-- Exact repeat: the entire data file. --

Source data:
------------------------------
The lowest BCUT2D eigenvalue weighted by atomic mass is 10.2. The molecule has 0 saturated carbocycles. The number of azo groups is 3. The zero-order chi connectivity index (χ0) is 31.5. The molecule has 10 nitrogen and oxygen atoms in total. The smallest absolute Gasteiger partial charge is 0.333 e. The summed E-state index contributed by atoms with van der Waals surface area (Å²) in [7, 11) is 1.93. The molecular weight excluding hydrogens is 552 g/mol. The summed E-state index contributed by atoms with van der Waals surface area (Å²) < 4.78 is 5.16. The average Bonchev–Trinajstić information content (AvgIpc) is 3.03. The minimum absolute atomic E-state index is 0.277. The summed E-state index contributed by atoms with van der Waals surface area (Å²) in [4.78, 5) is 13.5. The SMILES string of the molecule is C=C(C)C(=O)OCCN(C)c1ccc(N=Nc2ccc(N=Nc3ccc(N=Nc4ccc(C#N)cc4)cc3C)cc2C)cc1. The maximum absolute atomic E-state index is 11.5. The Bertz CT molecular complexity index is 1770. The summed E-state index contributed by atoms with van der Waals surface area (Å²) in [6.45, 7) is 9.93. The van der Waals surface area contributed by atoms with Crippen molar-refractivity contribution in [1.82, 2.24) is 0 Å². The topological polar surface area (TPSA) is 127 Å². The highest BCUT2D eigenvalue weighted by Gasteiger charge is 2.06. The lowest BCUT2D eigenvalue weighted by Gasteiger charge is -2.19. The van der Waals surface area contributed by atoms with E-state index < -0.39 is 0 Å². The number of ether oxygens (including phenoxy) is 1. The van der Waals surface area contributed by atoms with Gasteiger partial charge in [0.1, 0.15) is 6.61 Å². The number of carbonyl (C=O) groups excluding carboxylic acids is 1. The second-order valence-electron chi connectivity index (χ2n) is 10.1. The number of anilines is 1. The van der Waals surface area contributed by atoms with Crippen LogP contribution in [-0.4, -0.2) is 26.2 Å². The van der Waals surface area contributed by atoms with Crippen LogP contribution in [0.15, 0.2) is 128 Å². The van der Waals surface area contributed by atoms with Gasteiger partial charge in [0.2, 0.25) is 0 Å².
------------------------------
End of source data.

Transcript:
The lowest BCUT2D eigenvalue weighted by atomic mass is 10.2. The molecule has 0 saturated carbocycles. The number of azo groups is 3. The zero-order chi connectivity index (χ0) is 31.5. The molecule has 10 nitrogen and oxygen atoms in total. The smallest absolute Gasteiger partial charge is 0.333 e. The summed E-state index contributed by atoms with van der Waals surface area (Å²) in [7, 11) is 1.93. The molecular weight excluding hydrogens is 552 g/mol. The summed E-state index contributed by atoms with van der Waals surface area (Å²) < 4.78 is 5.16. The average Bonchev–Trinajstić information content (AvgIpc) is 3.03. The minimum absolute atomic E-state index is 0.277. The summed E-state index contributed by atoms with van der Waals surface area (Å²) in [4.78, 5) is 13.5. The SMILES string of the molecule is C=C(C)C(=O)OCCN(C)c1ccc(N=Nc2ccc(N=Nc3ccc(N=Nc4ccc(C#N)cc4)cc3C)cc2C)cc1. The maximum absolute atomic E-state index is 11.5. The Bertz CT molecular complexity index is 1770. The summed E-state index contributed by atoms with van der Waals surface area (Å²) in [6.45, 7) is 9.93. The van der Waals surface area contributed by atoms with Crippen molar-refractivity contribution in [1.82, 2.24) is 0 Å². The topological polar surface area (TPSA) is 127 Å². The highest BCUT2D eigenvalue weighted by Gasteiger charge is 2.06. The lowest BCUT2D eigenvalue weighted by Gasteiger charge is -2.19. The van der Waals surface area contributed by atoms with E-state index < -0.39 is 0 Å². The number of ether oxygens (including phenoxy) is 1. The van der Waals surface area contributed by atoms with Gasteiger partial charge in [0.1, 0.15) is 6.61 Å². The number of carbonyl (C=O) groups excluding carboxylic acids is 1. The second-order valence-electron chi connectivity index (χ2n) is 10.1. The number of anilines is 1. The van der Waals surface area contributed by atoms with Crippen LogP contribution in [-0.4, -0.2) is 26.2 Å². The van der Waals surface area contributed by atoms with Crippen LogP contribution in [0.15, 0.2) is 128 Å². The van der Waals surface area contributed by atoms with Gasteiger partial charge in [0.2, 0.25) is 0 Å².